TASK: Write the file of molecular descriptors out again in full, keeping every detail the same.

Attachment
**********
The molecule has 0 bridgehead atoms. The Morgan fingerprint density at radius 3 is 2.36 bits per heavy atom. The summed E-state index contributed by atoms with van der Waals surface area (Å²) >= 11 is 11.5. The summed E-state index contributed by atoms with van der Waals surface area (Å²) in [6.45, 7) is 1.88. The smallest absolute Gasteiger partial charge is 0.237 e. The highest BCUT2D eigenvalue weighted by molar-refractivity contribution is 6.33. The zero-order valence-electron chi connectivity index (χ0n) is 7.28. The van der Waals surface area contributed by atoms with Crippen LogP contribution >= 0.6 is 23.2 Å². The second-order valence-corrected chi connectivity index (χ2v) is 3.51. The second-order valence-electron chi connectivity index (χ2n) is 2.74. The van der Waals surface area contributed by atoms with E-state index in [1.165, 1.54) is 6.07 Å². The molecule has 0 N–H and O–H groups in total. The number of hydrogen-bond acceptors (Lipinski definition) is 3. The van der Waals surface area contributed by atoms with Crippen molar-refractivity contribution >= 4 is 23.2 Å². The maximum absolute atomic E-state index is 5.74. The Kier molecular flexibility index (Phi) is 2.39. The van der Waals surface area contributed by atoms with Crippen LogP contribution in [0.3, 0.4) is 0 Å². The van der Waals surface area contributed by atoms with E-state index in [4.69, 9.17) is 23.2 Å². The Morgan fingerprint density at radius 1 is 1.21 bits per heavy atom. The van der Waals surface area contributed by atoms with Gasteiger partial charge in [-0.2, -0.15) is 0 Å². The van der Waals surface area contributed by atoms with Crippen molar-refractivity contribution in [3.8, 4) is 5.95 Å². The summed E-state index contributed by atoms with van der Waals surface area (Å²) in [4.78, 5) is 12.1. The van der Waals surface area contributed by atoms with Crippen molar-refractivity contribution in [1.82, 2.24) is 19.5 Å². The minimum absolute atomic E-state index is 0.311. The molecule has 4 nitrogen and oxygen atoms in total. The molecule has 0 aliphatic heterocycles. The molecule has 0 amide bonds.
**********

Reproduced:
The molecule has 0 bridgehead atoms. The Morgan fingerprint density at radius 3 is 2.36 bits per heavy atom. The summed E-state index contributed by atoms with van der Waals surface area (Å²) >= 11 is 11.5. The summed E-state index contributed by atoms with van der Waals surface area (Å²) in [6.45, 7) is 1.88. The smallest absolute Gasteiger partial charge is 0.237 e. The highest BCUT2D eigenvalue weighted by molar-refractivity contribution is 6.33. The zero-order valence-electron chi connectivity index (χ0n) is 7.28. The van der Waals surface area contributed by atoms with Crippen LogP contribution >= 0.6 is 23.2 Å². The second-order valence-corrected chi connectivity index (χ2v) is 3.51. The second-order valence-electron chi connectivity index (χ2n) is 2.74. The van der Waals surface area contributed by atoms with E-state index in [1.165, 1.54) is 6.07 Å². The molecule has 0 N–H and O–H groups in total. The number of hydrogen-bond acceptors (Lipinski definition) is 3. The van der Waals surface area contributed by atoms with Crippen molar-refractivity contribution >= 4 is 23.2 Å². The maximum absolute atomic E-state index is 5.74. The Kier molecular flexibility index (Phi) is 2.39. The van der Waals surface area contributed by atoms with Crippen LogP contribution in [0.3, 0.4) is 0 Å². The van der Waals surface area contributed by atoms with E-state index in [4.69, 9.17) is 23.2 Å². The Morgan fingerprint density at radius 1 is 1.21 bits per heavy atom. The van der Waals surface area contributed by atoms with Gasteiger partial charge in [-0.2, -0.15) is 0 Å². The van der Waals surface area contributed by atoms with Crippen molar-refractivity contribution in [3.8, 4) is 5.95 Å². The summed E-state index contributed by atoms with van der Waals surface area (Å²) in [4.78, 5) is 12.1. The van der Waals surface area contributed by atoms with Crippen molar-refractivity contribution in [1.82, 2.24) is 19.5 Å². The minimum absolute atomic E-state index is 0.311. The molecule has 4 nitrogen and oxygen atoms in total. The molecule has 0 aliphatic heterocycles. The molecule has 0 amide bonds.